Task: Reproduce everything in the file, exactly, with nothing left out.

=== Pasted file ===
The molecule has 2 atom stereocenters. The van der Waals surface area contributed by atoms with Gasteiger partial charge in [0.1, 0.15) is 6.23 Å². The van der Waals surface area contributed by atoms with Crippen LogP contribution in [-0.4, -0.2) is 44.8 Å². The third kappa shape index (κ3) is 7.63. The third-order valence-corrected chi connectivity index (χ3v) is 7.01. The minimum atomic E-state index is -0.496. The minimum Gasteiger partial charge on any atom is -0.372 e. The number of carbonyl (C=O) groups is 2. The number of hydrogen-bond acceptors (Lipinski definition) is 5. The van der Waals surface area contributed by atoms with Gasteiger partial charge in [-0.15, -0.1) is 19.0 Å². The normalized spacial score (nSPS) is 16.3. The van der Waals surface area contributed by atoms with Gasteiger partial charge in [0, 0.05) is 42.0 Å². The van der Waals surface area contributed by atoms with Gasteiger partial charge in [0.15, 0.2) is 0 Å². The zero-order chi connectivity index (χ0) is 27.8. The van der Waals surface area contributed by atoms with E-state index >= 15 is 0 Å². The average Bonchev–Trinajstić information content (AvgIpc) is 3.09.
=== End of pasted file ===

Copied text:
The molecule has 2 atom stereocenters. The van der Waals surface area contributed by atoms with Gasteiger partial charge in [0.1, 0.15) is 6.23 Å². The van der Waals surface area contributed by atoms with Crippen LogP contribution in [-0.4, -0.2) is 44.8 Å². The third kappa shape index (κ3) is 7.63. The third-order valence-corrected chi connectivity index (χ3v) is 7.01. The minimum atomic E-state index is -0.496. The minimum Gasteiger partial charge on any atom is -0.372 e. The number of carbonyl (C=O) groups is 2. The number of hydrogen-bond acceptors (Lipinski definition) is 5. The van der Waals surface area contributed by atoms with Gasteiger partial charge in [-0.15, -0.1) is 19.0 Å². The normalized spacial score (nSPS) is 16.3. The van der Waals surface area contributed by atoms with Gasteiger partial charge in [0, 0.05) is 42.0 Å². The van der Waals surface area contributed by atoms with Gasteiger partial charge in [0.15, 0.2) is 0 Å². The zero-order chi connectivity index (χ0) is 27.8. The van der Waals surface area contributed by atoms with E-state index >= 15 is 0 Å². The average Bonchev–Trinajstić information content (AvgIpc) is 3.09.